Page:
Music Reviews
Our Ill Wills

Shout Out Louds Our Ill Wills

(Merge Records) Rating - 8/10

At first glance it's easy to write off the Shout Out Louds as a fairly average Swedish import riding on the Nordic coattails of other such pop acts that have been rather trendy in recent years, all a bit too nostalgic for that anguished new wave that dissipated with the 1980's. It's obvious where the band's influences are stemming from when there's a song titled Meat is Murder . And no, it's not a cover. The Shout Out Louds could be charged with even more accounts of coattail riding due to their decision to hitch themselves to the production of Bjorn Yttling, of the hugely successful Swedish group Peter Bjorn and John. Despite such lofty production credits and the obvious sleeve dressings, Our Ill Wills surpasses the band's 2005 debut Howl Howl Gaff Gaff because it takes modest chances and expands on the band's strengths, doing so cordially all the while.

Front man Olenius has a formula. He specializes in songs that make frequent mention of geography and traveling, while dwelling in a state of chronic despair. With this immediately comes the problem of overly sappy emotions. Just how much love until you want to spew? Although he's relentlessly choked-up in terms of sentiment as well as vocal timbre, Olenius never quite reaches the tipping point, focusing on the ambivalence of love and the feeble feelings that we don't like to admit we harbor. It's an album that is in love simply with the idea of true love, but finds a cold comfort in never achieving it.

You Are Dreaming expresses the urgent search for acceptance that is felt throughout this album. Nervousness rides over dense acoustic guitars as Olenius caws, "A cigarette can't cover up the mess I'm in," only to admit, "but it makes me feel less lonely." He's insecure and unsure, forlorn, anxious and yearning, surrounded by surprisingly large drum sounds and jingly tambourine rhythms.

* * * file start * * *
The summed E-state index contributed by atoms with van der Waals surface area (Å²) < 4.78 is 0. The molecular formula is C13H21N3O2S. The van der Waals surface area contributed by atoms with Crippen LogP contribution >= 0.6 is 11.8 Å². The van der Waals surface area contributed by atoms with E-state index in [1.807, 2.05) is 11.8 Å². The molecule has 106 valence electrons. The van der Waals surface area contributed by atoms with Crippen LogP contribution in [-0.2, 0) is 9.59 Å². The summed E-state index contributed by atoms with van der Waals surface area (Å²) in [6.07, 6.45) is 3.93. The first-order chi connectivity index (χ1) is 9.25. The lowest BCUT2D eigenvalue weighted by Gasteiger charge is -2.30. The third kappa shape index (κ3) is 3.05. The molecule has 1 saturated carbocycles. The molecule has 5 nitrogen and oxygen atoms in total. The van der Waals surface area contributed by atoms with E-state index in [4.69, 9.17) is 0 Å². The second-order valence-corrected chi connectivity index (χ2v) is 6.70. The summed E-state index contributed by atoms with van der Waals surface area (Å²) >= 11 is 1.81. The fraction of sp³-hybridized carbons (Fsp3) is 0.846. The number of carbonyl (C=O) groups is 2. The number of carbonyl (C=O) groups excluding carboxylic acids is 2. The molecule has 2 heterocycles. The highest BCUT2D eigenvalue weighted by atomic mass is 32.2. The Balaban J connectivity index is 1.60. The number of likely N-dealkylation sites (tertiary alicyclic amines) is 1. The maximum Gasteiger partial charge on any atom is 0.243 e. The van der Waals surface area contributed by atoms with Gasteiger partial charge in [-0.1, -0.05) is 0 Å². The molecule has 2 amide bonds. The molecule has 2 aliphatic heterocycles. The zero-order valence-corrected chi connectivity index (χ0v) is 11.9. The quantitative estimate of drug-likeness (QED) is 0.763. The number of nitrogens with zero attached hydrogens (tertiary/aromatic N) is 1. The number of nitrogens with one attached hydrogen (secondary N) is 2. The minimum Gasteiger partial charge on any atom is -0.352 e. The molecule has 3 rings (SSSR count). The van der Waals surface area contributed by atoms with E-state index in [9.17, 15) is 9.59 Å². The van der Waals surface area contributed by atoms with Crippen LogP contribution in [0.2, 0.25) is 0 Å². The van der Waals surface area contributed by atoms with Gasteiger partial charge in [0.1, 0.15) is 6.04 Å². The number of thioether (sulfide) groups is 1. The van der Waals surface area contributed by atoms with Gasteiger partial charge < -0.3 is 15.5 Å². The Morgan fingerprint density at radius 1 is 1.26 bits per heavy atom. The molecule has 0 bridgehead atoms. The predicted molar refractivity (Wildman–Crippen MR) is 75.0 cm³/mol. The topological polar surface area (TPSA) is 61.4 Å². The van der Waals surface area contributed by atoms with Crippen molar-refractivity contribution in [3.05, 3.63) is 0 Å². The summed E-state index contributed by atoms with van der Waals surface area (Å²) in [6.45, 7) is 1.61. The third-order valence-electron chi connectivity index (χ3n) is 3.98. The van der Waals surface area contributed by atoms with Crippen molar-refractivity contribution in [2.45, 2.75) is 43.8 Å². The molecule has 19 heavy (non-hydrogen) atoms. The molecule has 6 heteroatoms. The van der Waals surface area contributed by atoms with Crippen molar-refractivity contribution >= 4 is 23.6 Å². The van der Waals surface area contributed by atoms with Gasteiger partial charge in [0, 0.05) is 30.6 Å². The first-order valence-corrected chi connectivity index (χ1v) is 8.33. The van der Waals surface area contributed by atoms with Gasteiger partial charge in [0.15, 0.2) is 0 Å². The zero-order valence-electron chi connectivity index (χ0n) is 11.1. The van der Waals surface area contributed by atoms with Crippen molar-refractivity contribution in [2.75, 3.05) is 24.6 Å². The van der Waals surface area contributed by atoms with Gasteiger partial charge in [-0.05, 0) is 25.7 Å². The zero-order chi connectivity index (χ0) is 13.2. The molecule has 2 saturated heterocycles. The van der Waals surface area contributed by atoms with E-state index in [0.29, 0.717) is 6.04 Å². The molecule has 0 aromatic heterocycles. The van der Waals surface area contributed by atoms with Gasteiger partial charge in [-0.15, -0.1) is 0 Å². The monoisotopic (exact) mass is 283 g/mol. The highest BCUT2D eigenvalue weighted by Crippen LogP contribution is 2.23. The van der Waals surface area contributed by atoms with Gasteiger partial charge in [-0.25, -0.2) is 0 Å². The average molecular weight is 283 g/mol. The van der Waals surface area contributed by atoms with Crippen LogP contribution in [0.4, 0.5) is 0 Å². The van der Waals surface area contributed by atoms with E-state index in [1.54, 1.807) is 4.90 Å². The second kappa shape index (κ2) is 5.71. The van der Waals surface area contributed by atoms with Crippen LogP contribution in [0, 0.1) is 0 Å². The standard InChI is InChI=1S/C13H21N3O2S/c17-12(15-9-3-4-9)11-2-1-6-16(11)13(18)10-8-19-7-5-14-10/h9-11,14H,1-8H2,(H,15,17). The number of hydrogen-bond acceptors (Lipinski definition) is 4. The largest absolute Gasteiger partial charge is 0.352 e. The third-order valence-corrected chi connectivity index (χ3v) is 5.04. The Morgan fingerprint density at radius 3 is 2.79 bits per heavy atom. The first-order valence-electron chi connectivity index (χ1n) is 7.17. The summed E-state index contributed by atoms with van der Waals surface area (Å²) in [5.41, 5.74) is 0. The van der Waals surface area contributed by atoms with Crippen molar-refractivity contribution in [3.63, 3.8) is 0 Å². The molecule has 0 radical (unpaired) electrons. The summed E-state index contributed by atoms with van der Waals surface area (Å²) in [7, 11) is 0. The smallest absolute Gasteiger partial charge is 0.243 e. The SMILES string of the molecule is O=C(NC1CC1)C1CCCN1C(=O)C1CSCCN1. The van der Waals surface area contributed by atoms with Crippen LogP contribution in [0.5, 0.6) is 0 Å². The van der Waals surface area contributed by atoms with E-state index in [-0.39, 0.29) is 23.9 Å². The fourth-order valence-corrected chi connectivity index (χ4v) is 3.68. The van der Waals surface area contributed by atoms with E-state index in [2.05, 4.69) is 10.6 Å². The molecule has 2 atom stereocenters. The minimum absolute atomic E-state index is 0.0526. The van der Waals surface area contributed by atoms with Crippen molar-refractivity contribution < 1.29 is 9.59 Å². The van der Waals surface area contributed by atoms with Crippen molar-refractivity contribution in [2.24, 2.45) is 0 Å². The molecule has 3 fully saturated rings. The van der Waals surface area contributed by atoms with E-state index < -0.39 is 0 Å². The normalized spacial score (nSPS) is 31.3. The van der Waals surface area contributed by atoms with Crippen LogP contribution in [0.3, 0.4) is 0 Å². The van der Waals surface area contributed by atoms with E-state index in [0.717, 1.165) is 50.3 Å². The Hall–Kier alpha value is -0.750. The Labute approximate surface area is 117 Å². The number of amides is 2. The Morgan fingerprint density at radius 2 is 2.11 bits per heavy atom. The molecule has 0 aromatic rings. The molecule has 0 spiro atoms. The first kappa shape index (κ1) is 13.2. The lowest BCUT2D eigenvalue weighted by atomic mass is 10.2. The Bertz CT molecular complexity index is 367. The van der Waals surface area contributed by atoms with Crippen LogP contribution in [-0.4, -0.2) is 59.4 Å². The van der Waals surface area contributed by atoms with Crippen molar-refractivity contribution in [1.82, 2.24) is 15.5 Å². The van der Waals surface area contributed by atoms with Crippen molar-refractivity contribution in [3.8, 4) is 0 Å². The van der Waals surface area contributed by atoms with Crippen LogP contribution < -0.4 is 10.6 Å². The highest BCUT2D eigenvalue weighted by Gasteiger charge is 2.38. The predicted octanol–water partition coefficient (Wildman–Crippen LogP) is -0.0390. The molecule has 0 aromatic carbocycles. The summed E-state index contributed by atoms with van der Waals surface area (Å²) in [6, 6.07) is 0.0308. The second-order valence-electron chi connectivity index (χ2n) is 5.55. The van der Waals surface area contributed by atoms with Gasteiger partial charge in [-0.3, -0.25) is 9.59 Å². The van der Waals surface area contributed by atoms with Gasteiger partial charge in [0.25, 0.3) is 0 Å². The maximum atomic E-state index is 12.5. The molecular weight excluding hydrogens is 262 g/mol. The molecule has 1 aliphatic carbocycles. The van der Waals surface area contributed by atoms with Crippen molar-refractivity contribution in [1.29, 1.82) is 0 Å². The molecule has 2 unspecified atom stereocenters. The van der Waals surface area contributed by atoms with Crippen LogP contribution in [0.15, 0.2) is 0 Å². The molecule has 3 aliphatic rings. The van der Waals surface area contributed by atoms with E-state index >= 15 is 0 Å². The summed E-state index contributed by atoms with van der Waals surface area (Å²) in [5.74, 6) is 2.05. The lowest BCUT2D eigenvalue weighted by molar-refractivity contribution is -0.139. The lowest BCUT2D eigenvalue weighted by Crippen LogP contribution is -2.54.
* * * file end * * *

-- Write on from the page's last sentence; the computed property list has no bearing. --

The album expands greatly on the textures used on Howl Howl Gaff Gaff . There's plenty of wood-block percussion and an abundance of string arrangements alongside the usual synths and guitar crunch. Impossible , one of the bands most ambitious songs to date clocks in at around seven minutes, working well because it's the only true example of opulence on the album. The Shout Out Louds are much more comfortable on the contained Your Parent's Living Room, which is so quirkily specific that we know Olenius' account of a night gone wrong must be grounded in truth.

We get a break from the sad-sack routine about halfway through the album when keyboardist Bebban Stenborg graduates from her backing vocal position to sing lead on Blue Headlights. Stenborg's voice is important in the context of Our Ill Wills because she addresses the band's female audience directly. In a call to arms she displays more positive emotional strength than Olenius does throughout most of the album.

It's good to see the Shout Out Louds haven't become complacent in their little pop tales of heartbreak and loneliness, but have benefited from an overall expansion of their sound. Take Normandie, the track with the most instantly memorable hook on the album; It's the perfect summation of the band, familiar and extremely difficult to dislike.